I took it home and read the beginning chapters where the author talked about kinds of flour, techniques and how to make yeast breads.  I proceeded to make cinnamon rolls and they turned out really well – surely beginner’s luck.  Over time I tried other recipes and continued to have good results.

Complete Book of Breads

I have used this book for years and only much later realized my book, The Complete Book of Breads, was authored by an award winning baker – Bernard Clayton.  My 1973 edition is out of print but a new edition was published in 2008 right before he died.

My loaf bread recipe began with Clayton’s “Rich White Bread” on page 86.  I doubled this recipe to four loaves and made it for years.  When I decided to add whole wheat flour, I played with the amount and ended up with 3 cups – ¼ of the flour in the recipe.  This was enough to give a whole wheat taste, but not enough to adversely effect the texture.

Then I was watching an episode of America’s Test Kitchen and they added an oatmeal cereal to their whole wheat bread to give it a better chew.  I added one cup of Bob’s Red Mill “5 Grain Cereal”, reducing the whole wheat flour to two cups.  There is also a seven grain and nine grain cereal but there’s a big difference.  The one I use looks like oatmeal flakes; the others look like grits.  I really didn’t like the texture of the bread made with the grit product.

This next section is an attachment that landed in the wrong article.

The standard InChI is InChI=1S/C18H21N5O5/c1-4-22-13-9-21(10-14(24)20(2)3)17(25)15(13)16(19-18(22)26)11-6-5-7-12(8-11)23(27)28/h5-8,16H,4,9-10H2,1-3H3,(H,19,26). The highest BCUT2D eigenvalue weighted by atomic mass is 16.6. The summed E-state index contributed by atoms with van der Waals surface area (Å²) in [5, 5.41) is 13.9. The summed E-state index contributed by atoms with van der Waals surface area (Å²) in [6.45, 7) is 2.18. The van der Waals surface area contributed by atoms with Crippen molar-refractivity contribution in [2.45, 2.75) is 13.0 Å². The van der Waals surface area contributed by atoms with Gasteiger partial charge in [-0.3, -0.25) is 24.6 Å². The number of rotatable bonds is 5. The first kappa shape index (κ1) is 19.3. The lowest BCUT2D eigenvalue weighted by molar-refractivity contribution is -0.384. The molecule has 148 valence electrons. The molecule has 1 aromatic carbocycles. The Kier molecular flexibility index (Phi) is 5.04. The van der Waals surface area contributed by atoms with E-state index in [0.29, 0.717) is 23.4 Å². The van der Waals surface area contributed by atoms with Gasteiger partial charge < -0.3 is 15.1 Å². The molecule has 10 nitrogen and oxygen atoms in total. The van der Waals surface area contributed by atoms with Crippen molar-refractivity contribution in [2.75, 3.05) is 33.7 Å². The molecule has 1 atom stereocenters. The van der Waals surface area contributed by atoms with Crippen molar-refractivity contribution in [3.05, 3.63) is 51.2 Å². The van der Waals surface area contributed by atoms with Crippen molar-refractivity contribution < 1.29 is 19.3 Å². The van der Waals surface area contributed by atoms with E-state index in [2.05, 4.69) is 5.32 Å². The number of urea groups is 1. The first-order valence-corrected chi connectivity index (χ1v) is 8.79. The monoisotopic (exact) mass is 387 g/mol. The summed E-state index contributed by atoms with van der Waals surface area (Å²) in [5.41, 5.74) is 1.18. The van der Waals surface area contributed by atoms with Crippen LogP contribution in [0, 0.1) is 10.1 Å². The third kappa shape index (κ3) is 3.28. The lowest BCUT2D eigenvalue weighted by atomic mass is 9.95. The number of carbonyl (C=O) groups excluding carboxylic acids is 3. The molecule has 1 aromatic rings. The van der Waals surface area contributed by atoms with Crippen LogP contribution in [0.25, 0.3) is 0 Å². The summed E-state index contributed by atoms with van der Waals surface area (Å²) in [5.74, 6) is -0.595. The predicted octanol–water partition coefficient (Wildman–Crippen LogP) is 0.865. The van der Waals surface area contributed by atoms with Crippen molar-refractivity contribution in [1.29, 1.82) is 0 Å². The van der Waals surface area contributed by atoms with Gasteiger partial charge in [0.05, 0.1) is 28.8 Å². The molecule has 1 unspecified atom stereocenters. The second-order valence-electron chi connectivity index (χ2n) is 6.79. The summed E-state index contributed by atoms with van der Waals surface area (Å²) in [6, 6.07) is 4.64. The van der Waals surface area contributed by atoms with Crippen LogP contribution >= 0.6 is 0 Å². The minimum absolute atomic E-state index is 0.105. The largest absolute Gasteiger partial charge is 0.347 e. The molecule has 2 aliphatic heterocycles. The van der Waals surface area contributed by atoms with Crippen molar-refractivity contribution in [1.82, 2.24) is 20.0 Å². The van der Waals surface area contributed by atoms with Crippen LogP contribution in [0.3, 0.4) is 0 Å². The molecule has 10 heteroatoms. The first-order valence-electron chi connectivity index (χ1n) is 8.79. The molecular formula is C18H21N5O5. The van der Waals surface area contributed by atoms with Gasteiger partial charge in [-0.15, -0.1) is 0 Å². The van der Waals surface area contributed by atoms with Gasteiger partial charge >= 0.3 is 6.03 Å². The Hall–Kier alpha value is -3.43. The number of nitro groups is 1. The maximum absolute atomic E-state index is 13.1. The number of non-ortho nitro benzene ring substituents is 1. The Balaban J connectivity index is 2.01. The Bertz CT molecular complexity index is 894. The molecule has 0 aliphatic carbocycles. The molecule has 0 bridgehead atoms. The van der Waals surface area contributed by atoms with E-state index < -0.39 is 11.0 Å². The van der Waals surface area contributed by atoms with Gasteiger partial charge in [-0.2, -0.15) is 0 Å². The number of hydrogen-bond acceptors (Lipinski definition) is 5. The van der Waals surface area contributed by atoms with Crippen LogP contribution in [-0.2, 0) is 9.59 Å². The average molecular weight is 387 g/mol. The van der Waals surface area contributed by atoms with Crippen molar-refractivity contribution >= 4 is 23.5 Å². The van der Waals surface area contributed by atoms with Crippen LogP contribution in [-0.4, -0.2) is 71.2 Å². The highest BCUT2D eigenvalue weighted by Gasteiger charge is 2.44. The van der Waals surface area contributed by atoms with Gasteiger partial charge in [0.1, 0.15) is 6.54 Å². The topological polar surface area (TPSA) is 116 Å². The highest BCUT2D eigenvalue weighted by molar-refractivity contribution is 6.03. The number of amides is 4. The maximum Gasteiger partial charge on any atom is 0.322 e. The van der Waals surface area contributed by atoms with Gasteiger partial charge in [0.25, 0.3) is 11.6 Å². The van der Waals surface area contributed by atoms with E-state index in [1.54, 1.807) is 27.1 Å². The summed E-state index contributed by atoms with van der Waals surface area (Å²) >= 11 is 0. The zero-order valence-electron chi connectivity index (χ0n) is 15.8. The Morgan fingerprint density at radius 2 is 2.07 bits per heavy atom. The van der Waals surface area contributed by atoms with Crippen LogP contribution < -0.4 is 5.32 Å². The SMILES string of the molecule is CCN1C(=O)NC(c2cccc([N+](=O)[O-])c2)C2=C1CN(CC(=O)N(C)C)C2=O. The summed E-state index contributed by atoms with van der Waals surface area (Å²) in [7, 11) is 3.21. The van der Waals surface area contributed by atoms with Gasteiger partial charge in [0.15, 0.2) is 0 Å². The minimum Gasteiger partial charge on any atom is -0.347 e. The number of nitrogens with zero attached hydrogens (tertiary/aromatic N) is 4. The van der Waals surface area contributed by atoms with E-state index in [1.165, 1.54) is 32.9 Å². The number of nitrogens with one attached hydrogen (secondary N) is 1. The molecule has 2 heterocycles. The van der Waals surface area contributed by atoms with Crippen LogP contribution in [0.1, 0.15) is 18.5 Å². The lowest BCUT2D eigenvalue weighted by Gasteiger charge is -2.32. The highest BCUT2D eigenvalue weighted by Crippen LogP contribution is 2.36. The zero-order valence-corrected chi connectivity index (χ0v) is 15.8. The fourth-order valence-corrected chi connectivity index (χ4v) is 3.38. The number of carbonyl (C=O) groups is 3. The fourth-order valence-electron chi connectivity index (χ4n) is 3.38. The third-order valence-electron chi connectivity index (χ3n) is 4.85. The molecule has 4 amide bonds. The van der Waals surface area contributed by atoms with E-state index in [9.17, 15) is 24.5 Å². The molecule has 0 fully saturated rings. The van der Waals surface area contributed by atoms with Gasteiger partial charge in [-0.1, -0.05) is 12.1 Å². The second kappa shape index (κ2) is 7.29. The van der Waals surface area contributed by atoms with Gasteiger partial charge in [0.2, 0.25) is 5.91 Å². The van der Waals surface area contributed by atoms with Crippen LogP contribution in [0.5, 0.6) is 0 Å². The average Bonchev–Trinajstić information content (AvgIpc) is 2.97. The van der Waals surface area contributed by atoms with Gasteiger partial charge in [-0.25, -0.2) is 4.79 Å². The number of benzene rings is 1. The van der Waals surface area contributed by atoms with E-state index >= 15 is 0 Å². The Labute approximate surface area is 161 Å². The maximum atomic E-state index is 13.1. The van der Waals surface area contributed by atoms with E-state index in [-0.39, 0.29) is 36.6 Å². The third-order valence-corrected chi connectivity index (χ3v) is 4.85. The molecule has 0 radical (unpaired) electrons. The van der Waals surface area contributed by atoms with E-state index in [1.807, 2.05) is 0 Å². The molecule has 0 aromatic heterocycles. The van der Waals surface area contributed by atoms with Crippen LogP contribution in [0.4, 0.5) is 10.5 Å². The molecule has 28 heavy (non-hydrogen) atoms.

Bob's Red Mill 5 Grain Cereal

So, here’s my recipe for four loaves of bread.  I probably make this about once a month.  It is important that you not add too much flour.  The dough continues to absorb  water as it rises.  It’s easy to add more flour if it is sticky, not so easy to add more water.

These loaves make great toast, French bread, bread crumbs, sandwiches – whatever you would use bread for.  And it freezes really well.  I hope you enjoy it!

Loaf Bread

1 cup 5 or 7 grain hot cerealLoaves of bread
2 cups boiling water

2 cups whole wheat flour
8 cups bread flour
3 cups water (120˚)
2/3 cup powdered milk
2 Tablespoons instant yeast
4 teaspoons salt
4 teaspoons sugar
2 Tablespoons unsalted butter, room temperature

Measure cereal into mixer bowl.  Pour boiling water over and stir to combine.  Let cool to room temperature, about 1 hour.

Add 3 cups bread flour, water, yeast, milk, salt and sugar.  Using paddle attachment mix to combine.  Add butter.  Mix 4 minutes.

Switch to dough hook.  Add 2 cups whole wheat flour and 2 cups bread flour.  When incorporated add flour 1 cup at a time.  Dough should pull away from sides of bowl but stick to bottom.  Knead 5 minutes.  If mixer will not hold all of the flour, knead by hand.  Dough should be tacky but not sticky.

Form dough into ball.  Place in large greased bowl top side down, then flip over.  Cover with plastic wrap.  Rise 1 hour.  Punch down and turn over.  Re-cover and rise 45 minutes.

Turn dough out onto work surface dusted with flour.  Knead briefly.  Divide into 4 even pieces (I use a digital scale).  Form loaves by rolling each piece into log being sure to have skin of dough as top.  Pinch seam and place seam side down in greased 8.5” x 4.5″ loaf pans.  Cover and rise 45 minutes.

Heat oven to 400˚.  Bake loaves 30-45 minutes until brown and bottom of loaf sounds hollow when tapped.

Remove loaves from pans and cool completely on wire rack.  Freezes really well.